A variable declared with the const qualifier is a constant, meaning that it cannot be modified. Any assignment to a constant variable or parameter will result in an error. However, using the const qualifier with a pointer can be confusing because pointers involve two variables: the pointer itself and the value that it points to. Thus, depending upon where the const qualifier is located in the declaration, it can declare the value of the pointer to be constant, or the value it points to.
Typically, the const qualifier comes before the type identifier.
void foo(const int bar)
bar = 1; /* Error */
When used with a pointer, if the const qualifier is before the asterisk, the value referenced by the pointer is constant. In the following example, the integer that bar points to cannot be modified, but bar can be assigned the address of another integer.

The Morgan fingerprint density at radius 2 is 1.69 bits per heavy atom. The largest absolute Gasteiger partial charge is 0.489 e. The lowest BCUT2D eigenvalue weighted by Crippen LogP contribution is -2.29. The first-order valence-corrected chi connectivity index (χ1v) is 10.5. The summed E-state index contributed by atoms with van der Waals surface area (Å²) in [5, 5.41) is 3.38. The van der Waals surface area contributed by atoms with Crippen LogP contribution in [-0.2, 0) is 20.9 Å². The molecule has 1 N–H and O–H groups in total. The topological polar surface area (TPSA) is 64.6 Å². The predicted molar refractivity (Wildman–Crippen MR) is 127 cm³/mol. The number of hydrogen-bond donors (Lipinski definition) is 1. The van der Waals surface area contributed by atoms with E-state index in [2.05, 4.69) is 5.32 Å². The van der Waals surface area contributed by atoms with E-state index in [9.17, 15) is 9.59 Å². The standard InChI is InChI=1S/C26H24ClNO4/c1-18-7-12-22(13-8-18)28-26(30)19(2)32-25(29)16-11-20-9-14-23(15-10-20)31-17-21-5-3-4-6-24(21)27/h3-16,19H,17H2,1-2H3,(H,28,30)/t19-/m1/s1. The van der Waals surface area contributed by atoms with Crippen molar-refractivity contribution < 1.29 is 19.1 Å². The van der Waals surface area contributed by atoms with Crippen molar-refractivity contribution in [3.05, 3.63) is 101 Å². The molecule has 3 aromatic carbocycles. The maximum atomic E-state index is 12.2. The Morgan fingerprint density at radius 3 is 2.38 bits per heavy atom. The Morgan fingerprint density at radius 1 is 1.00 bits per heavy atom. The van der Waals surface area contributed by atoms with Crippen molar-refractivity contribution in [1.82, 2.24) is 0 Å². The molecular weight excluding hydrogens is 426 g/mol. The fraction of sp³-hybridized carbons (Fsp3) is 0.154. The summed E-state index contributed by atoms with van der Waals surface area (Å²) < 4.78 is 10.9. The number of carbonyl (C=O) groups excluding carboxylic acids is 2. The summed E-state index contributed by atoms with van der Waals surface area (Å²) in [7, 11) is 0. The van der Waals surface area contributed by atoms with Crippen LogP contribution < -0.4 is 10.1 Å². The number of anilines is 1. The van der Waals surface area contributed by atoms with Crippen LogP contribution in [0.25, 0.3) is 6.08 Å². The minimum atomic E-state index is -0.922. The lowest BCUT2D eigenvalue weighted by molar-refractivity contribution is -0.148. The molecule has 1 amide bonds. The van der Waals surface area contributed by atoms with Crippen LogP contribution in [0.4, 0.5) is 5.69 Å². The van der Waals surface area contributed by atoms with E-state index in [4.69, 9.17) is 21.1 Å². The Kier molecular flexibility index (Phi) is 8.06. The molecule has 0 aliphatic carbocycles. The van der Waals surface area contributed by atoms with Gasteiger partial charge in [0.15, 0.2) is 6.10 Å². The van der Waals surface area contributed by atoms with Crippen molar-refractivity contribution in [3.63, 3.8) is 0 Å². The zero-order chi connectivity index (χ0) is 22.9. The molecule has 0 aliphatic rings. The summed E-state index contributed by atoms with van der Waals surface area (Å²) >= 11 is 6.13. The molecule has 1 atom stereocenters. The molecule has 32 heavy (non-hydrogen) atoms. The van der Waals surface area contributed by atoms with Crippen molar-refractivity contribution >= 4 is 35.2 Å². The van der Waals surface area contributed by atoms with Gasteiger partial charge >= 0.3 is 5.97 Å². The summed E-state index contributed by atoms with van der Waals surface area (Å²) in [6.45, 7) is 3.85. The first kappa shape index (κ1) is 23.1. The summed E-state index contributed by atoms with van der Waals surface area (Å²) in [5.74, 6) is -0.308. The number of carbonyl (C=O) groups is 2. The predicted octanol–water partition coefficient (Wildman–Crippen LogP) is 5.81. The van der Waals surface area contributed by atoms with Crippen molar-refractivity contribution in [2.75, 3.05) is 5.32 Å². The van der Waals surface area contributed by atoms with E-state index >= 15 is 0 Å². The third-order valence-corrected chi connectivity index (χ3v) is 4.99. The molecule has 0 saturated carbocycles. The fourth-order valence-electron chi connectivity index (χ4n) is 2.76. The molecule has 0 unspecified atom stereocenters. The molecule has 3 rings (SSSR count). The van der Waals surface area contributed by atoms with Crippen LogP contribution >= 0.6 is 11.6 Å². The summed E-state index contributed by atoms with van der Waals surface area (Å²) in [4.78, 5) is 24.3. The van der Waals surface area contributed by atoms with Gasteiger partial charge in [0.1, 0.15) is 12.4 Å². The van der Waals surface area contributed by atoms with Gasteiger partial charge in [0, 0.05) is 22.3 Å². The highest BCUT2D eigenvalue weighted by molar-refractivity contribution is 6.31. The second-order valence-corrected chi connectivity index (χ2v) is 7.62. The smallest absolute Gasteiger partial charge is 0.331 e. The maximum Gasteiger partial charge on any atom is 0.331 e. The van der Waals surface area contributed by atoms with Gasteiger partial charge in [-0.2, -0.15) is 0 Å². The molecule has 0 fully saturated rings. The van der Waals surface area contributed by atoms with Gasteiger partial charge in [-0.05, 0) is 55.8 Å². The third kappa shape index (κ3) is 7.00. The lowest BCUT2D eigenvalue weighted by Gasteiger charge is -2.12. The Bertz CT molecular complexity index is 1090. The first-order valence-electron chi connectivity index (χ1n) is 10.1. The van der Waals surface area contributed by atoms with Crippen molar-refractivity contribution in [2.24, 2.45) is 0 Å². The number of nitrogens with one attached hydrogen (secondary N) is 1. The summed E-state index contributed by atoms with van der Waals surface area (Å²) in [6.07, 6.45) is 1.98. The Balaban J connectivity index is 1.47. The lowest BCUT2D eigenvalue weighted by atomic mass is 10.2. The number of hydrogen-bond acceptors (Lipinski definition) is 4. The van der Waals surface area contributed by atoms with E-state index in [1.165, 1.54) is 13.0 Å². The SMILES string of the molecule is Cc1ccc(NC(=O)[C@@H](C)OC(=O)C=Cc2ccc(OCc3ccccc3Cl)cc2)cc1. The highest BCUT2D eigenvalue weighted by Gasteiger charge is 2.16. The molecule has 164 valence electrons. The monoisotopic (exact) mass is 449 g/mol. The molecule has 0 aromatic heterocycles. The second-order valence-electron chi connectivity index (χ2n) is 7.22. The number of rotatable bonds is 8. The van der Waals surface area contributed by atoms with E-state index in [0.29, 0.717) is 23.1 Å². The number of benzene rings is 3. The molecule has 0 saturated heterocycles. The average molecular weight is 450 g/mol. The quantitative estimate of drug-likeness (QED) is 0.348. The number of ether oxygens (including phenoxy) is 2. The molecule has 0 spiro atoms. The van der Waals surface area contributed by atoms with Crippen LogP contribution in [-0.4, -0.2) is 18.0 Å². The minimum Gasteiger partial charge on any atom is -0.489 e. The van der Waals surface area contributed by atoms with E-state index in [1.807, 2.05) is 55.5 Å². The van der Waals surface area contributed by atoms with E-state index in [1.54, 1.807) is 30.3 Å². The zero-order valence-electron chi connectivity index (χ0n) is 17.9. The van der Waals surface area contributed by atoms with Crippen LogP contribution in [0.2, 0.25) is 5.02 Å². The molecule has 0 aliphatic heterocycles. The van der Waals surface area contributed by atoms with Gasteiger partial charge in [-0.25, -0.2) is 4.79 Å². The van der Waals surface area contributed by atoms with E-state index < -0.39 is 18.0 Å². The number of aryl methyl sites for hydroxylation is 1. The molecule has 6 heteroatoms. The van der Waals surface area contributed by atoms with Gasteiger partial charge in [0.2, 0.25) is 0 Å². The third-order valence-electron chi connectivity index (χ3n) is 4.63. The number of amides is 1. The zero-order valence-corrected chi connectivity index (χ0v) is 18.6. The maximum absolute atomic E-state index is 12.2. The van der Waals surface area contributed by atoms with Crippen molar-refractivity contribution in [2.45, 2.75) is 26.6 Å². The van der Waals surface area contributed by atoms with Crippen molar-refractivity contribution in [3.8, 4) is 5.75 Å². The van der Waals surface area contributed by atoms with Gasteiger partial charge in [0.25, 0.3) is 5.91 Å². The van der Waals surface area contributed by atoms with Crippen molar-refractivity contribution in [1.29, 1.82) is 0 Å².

void foo(const int *bar)
*bar = 1; /* Error */
If the const qualifier is after the asterisk, the pointer itself is constant. In the following example, the integer that bar points to can be modified, but bar cannot be changed to point to a different integer.
void foo(int * const bar)
*bar = 1; /* OK */
You can also make both the pointer and the variable constant by using the const modifier before and after the asterisk. In this case, both the pointer and the value it references are constants.
void foo(const int * const bar)
Copyright © 2008 by Bruce Blinn